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From: TSS ()
Subject: Clinical course in young patients with sporadic Creutzfeldt-Jakob disease
Date: July 24, 2005 at 8:27 am PST

Original Article
Clinical course in young patients with sporadic Creutzfeldt-Jakob disease
Constanze Boesenberg 1, Walter J. Schulz-Schaeffer, MD 2, Bettina Meissner, MD 1, Kai Kallenberg, MD 3, Mario Bartl 1, Uta Heinemann 1, Anna Krasnianski, MD 1, Katharina Stoeck, MD 1, Daniela Varges 1, Otto Windl, MD 4, Hans A. Kretzschmar, MD, FRCPath 5, Inga Zerr, MD 1 *
1Neurologische Klinik und Poliklinik der Georg-August-Universität Göttingen, Göttingen, Germany
2Institut für Neuropathologie der Georg-August-Universität Göttingen, Göttingen, Germany
3Abteilung für Neuroradiologie der Georg-August-Universität Göttingen, Göttingen, Germany
4Veterinary Laboratories Agency-Weybridge, Woodham Lane, New Haw, Addlestone, United Kingdom
5Institut für Neuropathologie, LMU München, München, Germany

email: Inga Zerr (

*Correspondence to Inga Zerr, Georg-August-Universität, Neurologische Klinik und Poliklinik, Robert-Koch-Strasse 40, 37075 Göttingen, Germany

Funded by:
Bundesministerium für Gesundheit und Soziales (BMGS); Grant Number: Az325-4471-02/15
Bundesministerium für Bildung und Forschung (BMBF); Grant Number: D1GI0301
European Commission; Grant Number: QLG3-CT-2002-81606

Sporadic Creutzfeldt-Jakob disease (sCJD) is a rare neurodegenerative disease with the greatest incidence occurring in patients between 60 and 70 years old. Younger patients may also be affected. In this study, we used all case material available from 52 patients with sCJD aged 50 years or younger at disease onset, who were identified between 1993 and 2003 in Germany. The objective of this study was to describe the psychiatric and neurological features of these young patients with emphasis on the different codon 129 genotypes and PrP types, and to compare them with elder patients with sCJD and patients with variant CJD. We also gave particular attention to electroencephalogram, magnetic resonance imaging, and 14-3-3 results, as well as to the neuropathological lesion profile. The clinical syndrome in young patients differs from elder patients with CJD with respect to clinical signs, disease duration, technical investigations, and neuropathological lesion profile. The psychiatric symptoms in young patients with sCJD are similar to the psychiatric symptoms expressed by patients with variant CJD; however, in contrast with the variant cases, young patients with sCJD experience development of prominent dementia early in the disease course. Ann Neurol 2005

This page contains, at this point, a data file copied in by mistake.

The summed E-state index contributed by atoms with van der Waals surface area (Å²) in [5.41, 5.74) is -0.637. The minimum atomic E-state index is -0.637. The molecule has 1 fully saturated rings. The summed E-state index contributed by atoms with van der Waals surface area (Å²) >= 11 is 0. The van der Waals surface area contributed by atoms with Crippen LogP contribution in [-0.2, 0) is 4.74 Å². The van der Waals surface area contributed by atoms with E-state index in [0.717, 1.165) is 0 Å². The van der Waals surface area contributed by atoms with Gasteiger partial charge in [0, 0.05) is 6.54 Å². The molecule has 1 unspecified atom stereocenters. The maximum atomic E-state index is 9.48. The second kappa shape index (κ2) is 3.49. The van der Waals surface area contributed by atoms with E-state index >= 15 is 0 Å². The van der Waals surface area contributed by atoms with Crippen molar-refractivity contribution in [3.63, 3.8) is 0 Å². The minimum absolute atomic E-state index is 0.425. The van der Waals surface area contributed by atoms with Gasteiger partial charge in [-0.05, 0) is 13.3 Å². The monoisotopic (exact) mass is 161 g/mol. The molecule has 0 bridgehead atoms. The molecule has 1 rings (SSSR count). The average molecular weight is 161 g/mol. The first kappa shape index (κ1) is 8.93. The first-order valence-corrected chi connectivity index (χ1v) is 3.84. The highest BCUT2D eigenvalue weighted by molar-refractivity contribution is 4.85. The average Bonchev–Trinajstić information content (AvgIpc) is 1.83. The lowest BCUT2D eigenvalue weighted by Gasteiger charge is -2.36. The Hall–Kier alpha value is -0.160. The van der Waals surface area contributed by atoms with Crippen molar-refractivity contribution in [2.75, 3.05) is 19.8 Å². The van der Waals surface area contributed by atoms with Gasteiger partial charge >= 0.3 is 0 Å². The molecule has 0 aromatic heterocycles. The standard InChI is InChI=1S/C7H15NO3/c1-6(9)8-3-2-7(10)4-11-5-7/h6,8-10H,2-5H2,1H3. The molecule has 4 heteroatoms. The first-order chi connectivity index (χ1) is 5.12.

Received: 19 October 2004; Revised: 1 June 2005; Accepted: 1 June 2005
Digital Object Identifier (DOI)

10.1002/ana.20568 About DOI


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